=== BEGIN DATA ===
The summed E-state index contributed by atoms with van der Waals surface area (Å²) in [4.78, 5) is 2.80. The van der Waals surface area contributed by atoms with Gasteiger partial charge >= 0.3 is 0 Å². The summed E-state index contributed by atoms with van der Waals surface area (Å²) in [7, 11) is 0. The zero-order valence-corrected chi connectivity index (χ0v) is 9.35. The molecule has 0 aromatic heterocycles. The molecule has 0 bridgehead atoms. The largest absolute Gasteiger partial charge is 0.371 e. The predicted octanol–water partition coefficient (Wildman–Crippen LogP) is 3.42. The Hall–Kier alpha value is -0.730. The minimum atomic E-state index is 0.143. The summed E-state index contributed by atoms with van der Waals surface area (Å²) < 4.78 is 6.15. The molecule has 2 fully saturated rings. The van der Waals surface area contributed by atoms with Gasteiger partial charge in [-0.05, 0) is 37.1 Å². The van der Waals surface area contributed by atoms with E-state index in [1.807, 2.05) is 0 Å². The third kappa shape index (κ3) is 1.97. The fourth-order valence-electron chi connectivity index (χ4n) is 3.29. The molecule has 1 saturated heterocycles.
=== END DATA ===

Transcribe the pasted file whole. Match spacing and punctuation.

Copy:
The summed E-state index contributed by atoms with van der Waals surface area (Å²) in [4.78, 5) is 2.80. The van der Waals surface area contributed by atoms with Gasteiger partial charge >= 0.3 is 0 Å². The summed E-state index contributed by atoms with van der Waals surface area (Å²) in [7, 11) is 0. The zero-order valence-corrected chi connectivity index (χ0v) is 9.35. The molecule has 0 aromatic heterocycles. The molecule has 0 bridgehead atoms. The largest absolute Gasteiger partial charge is 0.371 e. The predicted octanol–water partition coefficient (Wildman–Crippen LogP) is 3.42. The Hall–Kier alpha value is -0.730. The minimum atomic E-state index is 0.143. The summed E-state index contributed by atoms with van der Waals surface area (Å²) < 4.78 is 6.15. The molecule has 2 fully saturated rings. The van der Waals surface area contributed by atoms with Gasteiger partial charge in [-0.05, 0) is 37.1 Å². The van der Waals surface area contributed by atoms with E-state index in [1.807, 2.05) is 0 Å². The third kappa shape index (κ3) is 1.97. The fourth-order valence-electron chi connectivity index (χ4n) is 3.29. The molecule has 1 saturated heterocycles.